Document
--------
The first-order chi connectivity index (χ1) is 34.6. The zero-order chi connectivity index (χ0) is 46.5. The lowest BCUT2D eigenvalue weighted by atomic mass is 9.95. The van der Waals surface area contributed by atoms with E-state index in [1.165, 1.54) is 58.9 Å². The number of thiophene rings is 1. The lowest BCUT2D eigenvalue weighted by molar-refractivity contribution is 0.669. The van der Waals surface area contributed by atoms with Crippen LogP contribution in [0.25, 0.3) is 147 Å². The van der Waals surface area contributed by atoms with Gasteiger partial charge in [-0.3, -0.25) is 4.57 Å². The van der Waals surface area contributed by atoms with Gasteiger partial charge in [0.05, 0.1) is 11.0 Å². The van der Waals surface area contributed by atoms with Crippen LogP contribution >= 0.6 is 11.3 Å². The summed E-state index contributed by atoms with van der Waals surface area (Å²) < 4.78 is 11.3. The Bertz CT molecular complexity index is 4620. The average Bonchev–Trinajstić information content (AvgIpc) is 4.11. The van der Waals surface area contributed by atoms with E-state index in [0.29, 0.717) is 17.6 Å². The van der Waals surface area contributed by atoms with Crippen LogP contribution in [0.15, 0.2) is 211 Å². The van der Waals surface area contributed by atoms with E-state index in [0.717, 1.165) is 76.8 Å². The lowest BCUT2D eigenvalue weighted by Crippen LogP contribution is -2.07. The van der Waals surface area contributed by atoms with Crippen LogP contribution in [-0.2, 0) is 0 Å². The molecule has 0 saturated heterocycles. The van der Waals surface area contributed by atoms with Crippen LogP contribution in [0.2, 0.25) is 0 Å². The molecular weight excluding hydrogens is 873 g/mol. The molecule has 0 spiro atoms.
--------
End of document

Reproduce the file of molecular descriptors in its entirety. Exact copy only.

The first-order chi connectivity index (χ1) is 34.6. The zero-order chi connectivity index (χ0) is 46.5. The lowest BCUT2D eigenvalue weighted by atomic mass is 9.95. The van der Waals surface area contributed by atoms with E-state index in [1.165, 1.54) is 58.9 Å². The number of thiophene rings is 1. The lowest BCUT2D eigenvalue weighted by molar-refractivity contribution is 0.669. The van der Waals surface area contributed by atoms with Crippen LogP contribution in [0.25, 0.3) is 147 Å². The van der Waals surface area contributed by atoms with Gasteiger partial charge in [-0.3, -0.25) is 4.57 Å². The van der Waals surface area contributed by atoms with Gasteiger partial charge in [0.05, 0.1) is 11.0 Å². The van der Waals surface area contributed by atoms with Crippen LogP contribution >= 0.6 is 11.3 Å². The summed E-state index contributed by atoms with van der Waals surface area (Å²) < 4.78 is 11.3. The Bertz CT molecular complexity index is 4620. The average Bonchev–Trinajstić information content (AvgIpc) is 4.11. The van der Waals surface area contributed by atoms with E-state index in [0.29, 0.717) is 17.6 Å². The van der Waals surface area contributed by atoms with Crippen LogP contribution in [0.15, 0.2) is 211 Å². The van der Waals surface area contributed by atoms with E-state index in [0.717, 1.165) is 76.8 Å². The lowest BCUT2D eigenvalue weighted by Crippen LogP contribution is -2.07. The van der Waals surface area contributed by atoms with Crippen LogP contribution in [-0.2, 0) is 0 Å². The molecule has 0 saturated heterocycles. The van der Waals surface area contributed by atoms with Crippen LogP contribution in [0.2, 0.25) is 0 Å². The molecular weight excluding hydrogens is 873 g/mol. The molecule has 0 spiro atoms.